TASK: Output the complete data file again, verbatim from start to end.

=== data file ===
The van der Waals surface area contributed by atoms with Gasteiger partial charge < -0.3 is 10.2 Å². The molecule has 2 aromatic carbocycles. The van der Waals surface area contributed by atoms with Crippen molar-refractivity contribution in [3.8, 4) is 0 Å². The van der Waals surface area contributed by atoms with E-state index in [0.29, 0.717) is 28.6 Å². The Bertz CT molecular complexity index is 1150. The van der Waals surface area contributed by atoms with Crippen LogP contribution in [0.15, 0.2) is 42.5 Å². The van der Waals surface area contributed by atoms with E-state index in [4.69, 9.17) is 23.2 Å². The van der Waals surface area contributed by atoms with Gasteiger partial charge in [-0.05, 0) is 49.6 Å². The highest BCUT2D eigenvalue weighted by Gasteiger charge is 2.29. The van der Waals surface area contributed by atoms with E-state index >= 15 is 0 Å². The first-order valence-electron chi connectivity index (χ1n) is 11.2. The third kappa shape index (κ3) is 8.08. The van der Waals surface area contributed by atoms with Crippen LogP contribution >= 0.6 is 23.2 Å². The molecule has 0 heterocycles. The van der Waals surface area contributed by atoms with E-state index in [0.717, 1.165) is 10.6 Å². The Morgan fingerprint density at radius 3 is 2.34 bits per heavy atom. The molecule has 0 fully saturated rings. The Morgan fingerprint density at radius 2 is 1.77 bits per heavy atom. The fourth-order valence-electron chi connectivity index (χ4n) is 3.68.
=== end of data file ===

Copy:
The van der Waals surface area contributed by atoms with Gasteiger partial charge < -0.3 is 10.2 Å². The molecule has 2 aromatic carbocycles. The van der Waals surface area contributed by atoms with Crippen molar-refractivity contribution in [3.8, 4) is 0 Å². The van der Waals surface area contributed by atoms with E-state index in [0.29, 0.717) is 28.6 Å². The Bertz CT molecular complexity index is 1150. The van der Waals surface area contributed by atoms with Crippen LogP contribution in [0.15, 0.2) is 42.5 Å². The van der Waals surface area contributed by atoms with E-state index in [4.69, 9.17) is 23.2 Å². The van der Waals surface area contributed by atoms with Gasteiger partial charge in [-0.05, 0) is 49.6 Å². The highest BCUT2D eigenvalue weighted by Gasteiger charge is 2.29. The van der Waals surface area contributed by atoms with E-state index >= 15 is 0 Å². The first-order valence-electron chi connectivity index (χ1n) is 11.2. The third kappa shape index (κ3) is 8.08. The van der Waals surface area contributed by atoms with Crippen LogP contribution >= 0.6 is 23.2 Å². The molecule has 0 heterocycles. The van der Waals surface area contributed by atoms with E-state index in [0.717, 1.165) is 10.6 Å². The Morgan fingerprint density at radius 3 is 2.34 bits per heavy atom. The molecule has 0 fully saturated rings. The Morgan fingerprint density at radius 2 is 1.77 bits per heavy atom. The fourth-order valence-electron chi connectivity index (χ4n) is 3.68.